Customers who frequent businesses and help them make money expect to be safe when they enter those establishments and buy those products. However, when that doesn’t happen, the business should pay for the customer’s injuries.
These cases are typically slip and falls, but they can also take the form of product liability and burn injuries.
One famous situation of a customer suing a business involves a burn injury lawsuit that was filed against McDonald’s, but there have actually been multiple lawsuits filed and won against businesses that do not properly protect their customers from harm.
If you find yourself in this situation, we encourage you to reach out to one of our burn injury attorneys and tell them what happened. We offer free case evaluations to keep our legal advice open to all.
When you meet with our personal injury lawyers to file your burn lawsuit, they will tell you personal injury suits rely on negligence and duty of care. Personal injury lawsuits result in compensation that is paid out to the plaintiff, which is you in this situation.
Your lawsuit will rely on proving three basic facts, which are:
Under premises liability regulations, customers are deserving of the highest level of care, meaning they are classified as invitees. Invitees are someone who is invited to the property by the owner, and this invitation can be implied, like an open restaurant or shop.
Invitees should be protected, and the owner of the premises is expected to maintain the space so that their invitees are not at risk. This means that they are supposed to conduct regular checks on their property and their products so that they can identify, label, and fix any hazards.
In terms of a restaurant’s products, they are supposed to take a similar duty of care to protect the customers who buy and use their products. In addition to the product itself, any packaging it comes in must be adequate to protect the consumer and must come with a warning.
Places that serve coffee should have a warning on the outside of the cup if customers run the risk of burning themselves. It may surprise you that some restaurants serve their coffee at temperatures of 150 degrees or higher. This is so that the coffee stays warm for longer, but the high temperature can cause second and third degree burns when spilled on the body. This is why drive-thrus that serve coffee are supposed to serve it with a lid and most serve it with a stopper that is inserted into the opening at the top.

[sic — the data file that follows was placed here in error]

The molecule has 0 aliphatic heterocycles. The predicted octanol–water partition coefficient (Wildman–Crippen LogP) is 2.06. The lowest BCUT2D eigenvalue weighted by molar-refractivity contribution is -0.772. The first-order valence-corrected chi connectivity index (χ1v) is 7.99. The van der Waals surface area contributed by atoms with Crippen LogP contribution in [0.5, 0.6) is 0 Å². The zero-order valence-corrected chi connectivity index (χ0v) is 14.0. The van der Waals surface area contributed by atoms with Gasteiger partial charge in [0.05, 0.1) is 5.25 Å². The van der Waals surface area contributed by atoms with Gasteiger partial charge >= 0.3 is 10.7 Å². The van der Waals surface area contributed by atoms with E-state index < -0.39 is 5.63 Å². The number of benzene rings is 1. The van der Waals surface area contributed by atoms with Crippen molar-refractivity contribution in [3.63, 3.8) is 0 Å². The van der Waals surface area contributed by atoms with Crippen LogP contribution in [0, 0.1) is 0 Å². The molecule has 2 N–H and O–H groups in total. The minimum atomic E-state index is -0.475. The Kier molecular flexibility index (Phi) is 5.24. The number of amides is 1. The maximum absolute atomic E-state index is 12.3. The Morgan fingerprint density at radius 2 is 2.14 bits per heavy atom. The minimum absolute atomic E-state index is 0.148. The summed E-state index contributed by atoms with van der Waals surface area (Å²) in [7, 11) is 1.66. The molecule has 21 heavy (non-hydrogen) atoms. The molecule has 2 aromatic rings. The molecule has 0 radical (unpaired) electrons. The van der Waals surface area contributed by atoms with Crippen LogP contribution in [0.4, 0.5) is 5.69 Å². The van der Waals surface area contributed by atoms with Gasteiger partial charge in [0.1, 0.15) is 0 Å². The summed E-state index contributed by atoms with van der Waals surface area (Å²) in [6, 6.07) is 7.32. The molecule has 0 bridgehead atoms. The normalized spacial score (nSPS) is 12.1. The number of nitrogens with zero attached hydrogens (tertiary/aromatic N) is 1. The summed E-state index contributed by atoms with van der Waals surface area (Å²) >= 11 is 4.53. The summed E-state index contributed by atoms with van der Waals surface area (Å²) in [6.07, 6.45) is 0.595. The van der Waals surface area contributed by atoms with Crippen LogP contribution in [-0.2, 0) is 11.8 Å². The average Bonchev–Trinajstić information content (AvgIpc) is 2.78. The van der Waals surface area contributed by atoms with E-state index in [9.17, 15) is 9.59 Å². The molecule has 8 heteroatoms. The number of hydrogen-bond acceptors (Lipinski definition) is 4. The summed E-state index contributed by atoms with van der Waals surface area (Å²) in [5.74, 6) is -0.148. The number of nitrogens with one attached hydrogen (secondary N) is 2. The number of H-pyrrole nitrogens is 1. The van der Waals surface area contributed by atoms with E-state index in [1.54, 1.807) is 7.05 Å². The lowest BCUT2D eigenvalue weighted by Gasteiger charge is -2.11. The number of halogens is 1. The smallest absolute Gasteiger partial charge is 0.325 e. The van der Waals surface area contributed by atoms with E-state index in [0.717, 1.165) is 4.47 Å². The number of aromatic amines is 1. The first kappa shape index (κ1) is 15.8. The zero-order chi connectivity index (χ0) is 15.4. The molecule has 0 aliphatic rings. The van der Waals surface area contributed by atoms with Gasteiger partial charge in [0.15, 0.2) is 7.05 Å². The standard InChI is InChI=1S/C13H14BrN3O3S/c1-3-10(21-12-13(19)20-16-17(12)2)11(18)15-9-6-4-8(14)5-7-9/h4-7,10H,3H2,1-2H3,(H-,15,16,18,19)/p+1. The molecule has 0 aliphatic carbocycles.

If you burned yourself on a drink or meal that was too hot, you might want to read up on California’s shared fault laws before you start adding up how much money you might win in your injury claim.
California follows the doctrine of pure comparative negligence, meaning that the negligence of both parties is put into account. Each party is given a percentage of fault for the accident, and the settlement reflects this. In the event you are found to be 20% at fault for the accident, then the amount of money you receive will be reduced by 20%.
If you took the lid off your coffee and then spilled it on yourself and burned yourself, then you will be found partially at fault. Another situation that might occur is where a customer burns their hand on the fajitas they are served at a Mexican restaurant. This was an attempted lawsuit in New Jersey, but the courts decided that being served a sizzling hot skillet of fajitas by an employee wearing an oven mitt should be enough indication that you are in danger of burning your hand.
If you sustained serious burns after ordering from a restaurant, then you might have a case for financial compensation. If you want a hardworking personal injury attorney, look no further than Accident Lawyers Firm. Our attorneys will work tirelessly to gather evidence of the restaurant’s negligence and your damages so that you get the highest settlement possible.